62 is currently the minimum age to collect Social Security in the United States while 66 is considered “full retirement age”.
Next, we’ll show the average retirement age for men and the average retirement age for women and alternative retirement age measures. Data for this post comes from the 2017 Survey of Household Economics and Decisionmaking from the Federal Reserve.
Average Retirement Age for Men in the United States
In 2017, 22,295,155 retired men lived in the United States – 45.26% of all retirees.
On average, these men retired at 59.62 years old. The median male retiree left work at age 62, and 62 was the most common retirement age… just like the retirement population in whole.
Average Retirement Age for Women in the United States
In 2017, 26,965,901 retired women lived in the United States – 54.74% of all retirees.
On average, these women retired at 60.11 years old. Following the same pattern, the median age women retired at was 62 years old and 62 was the most common age.
Cumulative Retirement by Age for Retirees in the United States
According to the 2017 SHED, there were 49,261,056 retirees in America in 2017. Interestingly, 61.9% of currently retired Americans waited until their 60s – or later – to retire. 15.1% waited until at least 66 years old to retire.
It’s important to note here – we’re only looking at retired men and women. Even at older ages, many Americans are still in the workforce – see, for example, FRED’s data on the subject. Of the retired population, here’s the cumulative percentage of retirees who were retired by a specific age:
When Do People Retire in the United States?
Although the data above does state the average ages for the various American retiree populations, it might not be the full answer. While this methodology is correct it’s still a slightly biased picture.
If you’re still working or you’re concerned with policy and demographics you probably want to know the average retirement age for all workers. Using the data above includes responses from the long-retired who left work under different economic conditions. Additionally, due to ill health and death surveying current retirees displays survivorship bias towards retirees healthy enough to respond to the survey. Succinctly: the deceased can’t respond to surveys.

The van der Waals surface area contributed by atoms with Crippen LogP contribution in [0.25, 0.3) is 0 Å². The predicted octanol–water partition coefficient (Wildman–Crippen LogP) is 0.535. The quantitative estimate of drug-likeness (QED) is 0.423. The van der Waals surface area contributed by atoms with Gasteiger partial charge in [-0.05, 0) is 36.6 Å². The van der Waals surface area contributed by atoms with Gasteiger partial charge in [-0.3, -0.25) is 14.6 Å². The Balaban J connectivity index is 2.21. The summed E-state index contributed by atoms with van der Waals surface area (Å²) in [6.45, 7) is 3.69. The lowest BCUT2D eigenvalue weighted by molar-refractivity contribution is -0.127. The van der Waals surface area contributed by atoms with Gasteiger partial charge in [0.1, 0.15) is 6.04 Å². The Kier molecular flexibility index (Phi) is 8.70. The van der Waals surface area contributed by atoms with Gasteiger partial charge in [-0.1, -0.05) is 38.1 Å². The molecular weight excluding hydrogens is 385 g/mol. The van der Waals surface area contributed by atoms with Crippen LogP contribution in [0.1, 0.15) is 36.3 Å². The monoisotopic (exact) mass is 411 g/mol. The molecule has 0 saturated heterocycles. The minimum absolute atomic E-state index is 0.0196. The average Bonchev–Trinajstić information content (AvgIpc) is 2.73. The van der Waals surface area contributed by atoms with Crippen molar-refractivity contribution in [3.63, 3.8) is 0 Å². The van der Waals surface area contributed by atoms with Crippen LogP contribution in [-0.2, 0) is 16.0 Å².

We attempted to control for this with a couple screens: looking at the recently retired as well as those who didn’t retire for health reasons.
What Age Did People Retire Recently?
Although people in poor health may die within a year or two of retirement, one screen that helps is to look at people who retired in the last 1-2 years*.
Of retirees who responded with a retirement age, around 9.2% retired recently. (Applying that to all retirees means approximately 4.5 million people retired recently).
This population had an average retirement age of 62.66. Median retirement age was 63. The most common retirement age for recent retirees was 65.
*We can’t give an exact timeframe. Due to survey timing and whole number ages these folks may have retired up to 1 day under 2 years ago. This introduces bias due to birth month matched with survey timing – but it is unarguably a better population for some questions than ‘all retirees’.
What Age Did Healthy People Retire?
Although poor health isn’t the only factor that can force retirement, it was a big factor. Of living retirees, 34.7% reported that their health was very or somewhat important for retiring.
Taking only retirees who reported health as Not Important to their decision, 62 was the most common retirement age. The average retirement age was 60.69, and the median retirement age was 62.
What Age Did Healthy People Recently Retire?
What about for people who retired recently and didn’t consider health reasons in their decision?
For this subset, the average age was 63.16 and the median retirement age was 63. Proving that health matters quite a bit in retirement decisions, the most common retirement age for this group was 70 years old. From the not-a-coincidence department, 70 is also the maximum Social Security age… and comes with the highest monthly payment.
What Do We See in the Average Retirement Age Data?
While setting out to do this research, I noticed that almost all the authoritative sources displayed the same survivorship bias we detailed before our last few measures. If you’re recently retired and are wondering about your peers it’s the correct view, but it doesn’t tell the whole story.
Sure, this post sometimes borders on pedantism. It was worth it, though – here are a few interesting observations from this retirement data:
- After (attempting) control for survivorship bias, recent retirees have a higher retirement age than all living retirees
- Healthy retirees worked longer than unhealthy retirees
- Social Security makes a huge difference in retirement planning (as we’ve seen in our retirement savings and net worth posts)
- 62 years old – the minimum retirement age to collect – comes up again and again in retiree slices
- Recently retired healthy individuals most commonly chose to work until 70